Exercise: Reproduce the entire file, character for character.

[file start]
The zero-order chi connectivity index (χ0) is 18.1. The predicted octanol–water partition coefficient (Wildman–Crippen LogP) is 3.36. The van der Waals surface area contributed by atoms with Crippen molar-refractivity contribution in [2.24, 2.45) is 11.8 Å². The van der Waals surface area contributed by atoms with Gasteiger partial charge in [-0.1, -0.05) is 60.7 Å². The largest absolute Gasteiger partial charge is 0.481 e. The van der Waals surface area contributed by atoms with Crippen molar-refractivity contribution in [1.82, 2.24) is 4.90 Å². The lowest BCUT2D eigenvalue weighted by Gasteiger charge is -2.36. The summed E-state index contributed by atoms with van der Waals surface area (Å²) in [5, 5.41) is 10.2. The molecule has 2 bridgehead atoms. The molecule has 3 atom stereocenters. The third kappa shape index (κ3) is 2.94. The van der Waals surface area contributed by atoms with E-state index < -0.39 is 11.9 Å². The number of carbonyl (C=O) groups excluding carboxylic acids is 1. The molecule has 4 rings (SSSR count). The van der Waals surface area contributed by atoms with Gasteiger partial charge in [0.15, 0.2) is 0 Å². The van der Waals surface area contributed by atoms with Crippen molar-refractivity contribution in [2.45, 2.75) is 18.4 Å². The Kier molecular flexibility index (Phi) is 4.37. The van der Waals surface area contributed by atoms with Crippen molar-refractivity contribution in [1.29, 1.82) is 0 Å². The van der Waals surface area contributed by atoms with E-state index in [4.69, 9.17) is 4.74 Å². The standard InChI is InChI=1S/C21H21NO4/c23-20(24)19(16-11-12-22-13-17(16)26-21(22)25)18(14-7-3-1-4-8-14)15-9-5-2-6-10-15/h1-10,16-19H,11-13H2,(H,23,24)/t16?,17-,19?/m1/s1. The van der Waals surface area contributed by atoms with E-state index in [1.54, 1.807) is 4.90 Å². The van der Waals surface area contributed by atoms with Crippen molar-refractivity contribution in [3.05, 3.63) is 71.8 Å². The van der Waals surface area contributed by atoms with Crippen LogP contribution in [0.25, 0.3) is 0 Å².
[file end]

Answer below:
The zero-order chi connectivity index (χ0) is 18.1. The predicted octanol–water partition coefficient (Wildman–Crippen LogP) is 3.36. The van der Waals surface area contributed by atoms with Crippen molar-refractivity contribution in [2.24, 2.45) is 11.8 Å². The van der Waals surface area contributed by atoms with Gasteiger partial charge in [-0.1, -0.05) is 60.7 Å². The largest absolute Gasteiger partial charge is 0.481 e. The van der Waals surface area contributed by atoms with Crippen molar-refractivity contribution in [1.82, 2.24) is 4.90 Å². The lowest BCUT2D eigenvalue weighted by Gasteiger charge is -2.36. The summed E-state index contributed by atoms with van der Waals surface area (Å²) in [5, 5.41) is 10.2. The molecule has 2 bridgehead atoms. The molecule has 3 atom stereocenters. The third kappa shape index (κ3) is 2.94. The van der Waals surface area contributed by atoms with E-state index < -0.39 is 11.9 Å². The number of carbonyl (C=O) groups excluding carboxylic acids is 1. The molecule has 4 rings (SSSR count). The van der Waals surface area contributed by atoms with Gasteiger partial charge in [0.15, 0.2) is 0 Å². The van der Waals surface area contributed by atoms with Crippen molar-refractivity contribution in [2.45, 2.75) is 18.4 Å². The Kier molecular flexibility index (Phi) is 4.37. The van der Waals surface area contributed by atoms with Crippen molar-refractivity contribution in [1.29, 1.82) is 0 Å². The van der Waals surface area contributed by atoms with E-state index in [4.69, 9.17) is 4.74 Å². The standard InChI is InChI=1S/C21H21NO4/c23-20(24)19(16-11-12-22-13-17(16)26-21(22)25)18(14-7-3-1-4-8-14)15-9-5-2-6-10-15/h1-10,16-19H,11-13H2,(H,23,24)/t16?,17-,19?/m1/s1. The van der Waals surface area contributed by atoms with E-state index in [1.54, 1.807) is 4.90 Å². The van der Waals surface area contributed by atoms with Crippen molar-refractivity contribution in [3.05, 3.63) is 71.8 Å². The van der Waals surface area contributed by atoms with Crippen LogP contribution in [0.25, 0.3) is 0 Å².